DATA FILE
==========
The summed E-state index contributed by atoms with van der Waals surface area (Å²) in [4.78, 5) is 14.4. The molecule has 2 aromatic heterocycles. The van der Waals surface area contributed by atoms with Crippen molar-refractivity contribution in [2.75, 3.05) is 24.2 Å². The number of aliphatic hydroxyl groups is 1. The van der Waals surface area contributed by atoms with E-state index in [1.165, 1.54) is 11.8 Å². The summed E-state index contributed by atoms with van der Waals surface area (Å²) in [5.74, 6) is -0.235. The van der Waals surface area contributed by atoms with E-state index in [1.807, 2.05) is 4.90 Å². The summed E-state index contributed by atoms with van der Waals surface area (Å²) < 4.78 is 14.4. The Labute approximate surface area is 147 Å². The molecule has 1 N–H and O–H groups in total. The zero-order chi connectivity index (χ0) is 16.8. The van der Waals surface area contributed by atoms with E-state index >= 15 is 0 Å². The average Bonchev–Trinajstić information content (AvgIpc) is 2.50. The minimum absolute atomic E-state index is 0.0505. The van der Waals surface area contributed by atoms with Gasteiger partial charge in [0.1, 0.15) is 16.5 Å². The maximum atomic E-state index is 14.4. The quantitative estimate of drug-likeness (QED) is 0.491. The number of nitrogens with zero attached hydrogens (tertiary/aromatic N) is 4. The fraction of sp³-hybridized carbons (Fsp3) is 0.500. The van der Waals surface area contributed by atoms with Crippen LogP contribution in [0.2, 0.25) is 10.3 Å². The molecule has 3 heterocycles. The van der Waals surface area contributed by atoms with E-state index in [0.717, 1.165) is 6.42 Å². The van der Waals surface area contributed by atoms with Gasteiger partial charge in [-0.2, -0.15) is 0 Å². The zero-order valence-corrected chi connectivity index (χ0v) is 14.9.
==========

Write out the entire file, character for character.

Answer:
The summed E-state index contributed by atoms with van der Waals surface area (Å²) in [4.78, 5) is 14.4. The molecule has 2 aromatic heterocycles. The van der Waals surface area contributed by atoms with Crippen molar-refractivity contribution in [2.75, 3.05) is 24.2 Å². The number of aliphatic hydroxyl groups is 1. The van der Waals surface area contributed by atoms with E-state index in [1.165, 1.54) is 11.8 Å². The summed E-state index contributed by atoms with van der Waals surface area (Å²) in [5.74, 6) is -0.235. The van der Waals surface area contributed by atoms with E-state index in [1.807, 2.05) is 4.90 Å². The summed E-state index contributed by atoms with van der Waals surface area (Å²) < 4.78 is 14.4. The Labute approximate surface area is 147 Å². The molecule has 1 N–H and O–H groups in total. The zero-order chi connectivity index (χ0) is 16.8. The van der Waals surface area contributed by atoms with E-state index >= 15 is 0 Å². The average Bonchev–Trinajstić information content (AvgIpc) is 2.50. The minimum absolute atomic E-state index is 0.0505. The van der Waals surface area contributed by atoms with Gasteiger partial charge in [0.1, 0.15) is 16.5 Å². The maximum atomic E-state index is 14.4. The quantitative estimate of drug-likeness (QED) is 0.491. The number of nitrogens with zero attached hydrogens (tertiary/aromatic N) is 4. The fraction of sp³-hybridized carbons (Fsp3) is 0.500. The van der Waals surface area contributed by atoms with Crippen LogP contribution in [0.2, 0.25) is 10.3 Å². The molecule has 3 heterocycles. The van der Waals surface area contributed by atoms with E-state index in [0.717, 1.165) is 6.42 Å². The van der Waals surface area contributed by atoms with Gasteiger partial charge in [-0.2, -0.15) is 0 Å². The zero-order valence-corrected chi connectivity index (χ0v) is 14.9.